Katrina Aid: When the World Wanted to Help America
In the following opinion piece published this week in the International Herald Tribune, International Rescue Committee vice president Anne Richard said that lessons from Hurricane Katrina could contribute to a more effective American and global crisis response:
When other countries rushed to help America after Hurricane Katrina, the U.S. government bungled it - replying to offers of help from overseas with mixed signals, indecision and delay. President George W. Bush said America did not need help; the State Department announced the same day that no offer would be refused; and managers at the Federal Emergency Management Agency balked at going outside the United States for help.
On the anniversary of Hurricane Katrina, the U.S. emergency management system needs to get in sync with the rest of the world. The United States must recognize that it could suffer a catastrophic disaster - a hurricane or an act of terror - in which foreign help might be necessary or useful.
After Katrina, a planeload of communications equipment sat on a runway in Sweden, arriving 11 days later and too late to use. The Swiss offer of an airplane full of relief supplies was canceled after FEMA asked for only a portion - which would have required unloading and reloading the plane. Response teams from Austria, Hungary, and Jordan were ignored or rejected.
The British quickly sent 500,000 ready-to-eat meals after a U.S. request, but inspectors from the U.S. Department of Agriculture stopped distribution for fear of spreading mad cow disease.
By mid-September, an ad hoc system to vet in-kind contributions was operating. Aid offers ended up coming in from more than 130 countries and a dozen international organizations; 42 cargo planeloads of relief supplies arrived from overseas.
Some of the contributions proved immensely helpful. The Vancouver Urban Search and Rescue team was among the first on the scene, rescuing 119 people stranded by flood waters. The Mexican Army ran a canteen in San Antonio, Texas for relief workers and evacuees. NATO organized flights of relief supplies and Unicef school kits helped young evacuees.
The most practical contribution was money; $126 million in cash (80 percent of it from the United Arab Emirates) is going to programs to help evacuees and affected schools. Hundreds of millions more from Qatar, Saudi Arabia and Kuwait are going directly to charities, hospitals and schools. Millions more have been donated by corporations based outside the United States.
While America was tempted to try to go it alone in its response to the hurricane, some of the contributions from other countries were essential. Lessons from these stories of international aid suggest that more could be done, both by the United States and the international community, to be better prepared for next time.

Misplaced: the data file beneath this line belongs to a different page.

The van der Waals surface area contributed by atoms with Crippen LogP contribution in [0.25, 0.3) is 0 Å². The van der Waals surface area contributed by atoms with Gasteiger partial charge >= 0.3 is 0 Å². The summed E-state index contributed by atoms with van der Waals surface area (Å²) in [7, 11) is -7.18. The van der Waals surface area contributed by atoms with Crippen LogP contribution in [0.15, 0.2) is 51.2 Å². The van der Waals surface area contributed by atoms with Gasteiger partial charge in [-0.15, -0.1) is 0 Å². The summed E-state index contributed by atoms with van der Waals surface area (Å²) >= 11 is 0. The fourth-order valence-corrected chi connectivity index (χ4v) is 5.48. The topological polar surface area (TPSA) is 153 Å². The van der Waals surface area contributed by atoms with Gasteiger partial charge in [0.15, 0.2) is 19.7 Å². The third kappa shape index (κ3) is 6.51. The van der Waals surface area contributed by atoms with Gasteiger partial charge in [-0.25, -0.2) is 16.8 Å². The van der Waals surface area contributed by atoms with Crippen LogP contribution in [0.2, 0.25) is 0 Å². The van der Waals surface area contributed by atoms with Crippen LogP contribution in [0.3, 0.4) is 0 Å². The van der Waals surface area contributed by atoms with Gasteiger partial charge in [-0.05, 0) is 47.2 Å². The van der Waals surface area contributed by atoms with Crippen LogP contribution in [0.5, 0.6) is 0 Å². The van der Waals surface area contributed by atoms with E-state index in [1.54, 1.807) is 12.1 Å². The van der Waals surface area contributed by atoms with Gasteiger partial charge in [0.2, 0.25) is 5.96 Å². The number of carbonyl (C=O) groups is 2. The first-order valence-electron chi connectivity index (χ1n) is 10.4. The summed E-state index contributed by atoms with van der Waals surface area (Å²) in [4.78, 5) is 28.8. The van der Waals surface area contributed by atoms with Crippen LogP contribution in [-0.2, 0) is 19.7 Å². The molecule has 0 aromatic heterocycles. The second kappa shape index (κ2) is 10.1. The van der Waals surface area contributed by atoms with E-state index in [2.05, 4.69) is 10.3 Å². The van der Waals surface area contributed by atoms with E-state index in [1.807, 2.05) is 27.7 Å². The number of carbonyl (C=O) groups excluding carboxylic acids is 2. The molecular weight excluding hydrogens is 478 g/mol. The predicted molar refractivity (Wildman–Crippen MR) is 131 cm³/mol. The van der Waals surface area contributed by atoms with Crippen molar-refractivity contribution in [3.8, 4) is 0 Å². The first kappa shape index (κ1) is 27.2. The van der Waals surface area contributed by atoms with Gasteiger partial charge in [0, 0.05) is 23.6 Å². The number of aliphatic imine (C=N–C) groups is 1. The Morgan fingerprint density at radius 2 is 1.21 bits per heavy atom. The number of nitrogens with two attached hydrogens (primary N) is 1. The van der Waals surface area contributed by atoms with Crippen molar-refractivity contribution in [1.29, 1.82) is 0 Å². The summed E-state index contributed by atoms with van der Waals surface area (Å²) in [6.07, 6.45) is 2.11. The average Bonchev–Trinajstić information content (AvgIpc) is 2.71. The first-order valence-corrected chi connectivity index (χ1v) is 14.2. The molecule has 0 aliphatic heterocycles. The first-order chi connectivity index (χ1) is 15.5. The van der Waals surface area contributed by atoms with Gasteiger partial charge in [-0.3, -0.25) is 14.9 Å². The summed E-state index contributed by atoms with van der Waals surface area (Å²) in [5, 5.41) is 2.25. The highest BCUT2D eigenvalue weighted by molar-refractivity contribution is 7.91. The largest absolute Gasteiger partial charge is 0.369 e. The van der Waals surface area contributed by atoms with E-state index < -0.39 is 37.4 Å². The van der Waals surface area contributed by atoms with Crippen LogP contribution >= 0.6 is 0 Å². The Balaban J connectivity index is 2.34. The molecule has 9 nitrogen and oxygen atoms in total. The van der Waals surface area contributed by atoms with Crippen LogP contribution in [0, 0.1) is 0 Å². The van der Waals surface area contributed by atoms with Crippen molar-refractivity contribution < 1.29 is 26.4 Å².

America should be prepared to vet and handle foreign offers of assistance after a large-scale crisis. The State Department should issue a preapproved list of useful goods and services, developed with input from other agencies and disaster experts. In addition, rules must be developed regarding which regulations (like those governing food inspections and use of doctors from overseas) can be waived during an emergency.
The outcome should be a system that responds to needs in the field and not to desires of donors - preventing shipments of unneeded contributions while taking into consideration legitimate foreign policy objectives.
After Katrina, pre-existing arrangements allowed for interoperability: Canadian divers worked seamlessly with the U.S. Navy to clear navigational hazards and inspect damaged levees, reflecting years training together. Dutch public-works engineers already had a memorandum of agreement to collaborate with the U.S. Army Corps of Engineers, and the two agencies are collaborating more today - to the benefit of both countries. Joint exercises and drills in which personnel get a chance to practice working together and establish standard terminology and practices are necessary.
Developed nations need to reach agreement on the best ways to respond to disaster, not just in international hot spots but also in their own countries. The international community should adopt standards, including a uniform list of goods recommended for stockpiling, so that there is never any question about their utility. NATO and the European Union do have disaster centers, but efforts should be broadened to include experts from Australia, New Zealand, Mexico, Japan and South Korea.
Lessons from Hurricane Katrina could contribute to more effective American and global crisis response; these examples of international goodwill should inspire American leadership and action.
Anne C. Richard is vice president of the International Rescue Committee and a nonresident fellow at the Center for Transatlantic Relations, Johns Hopkins University.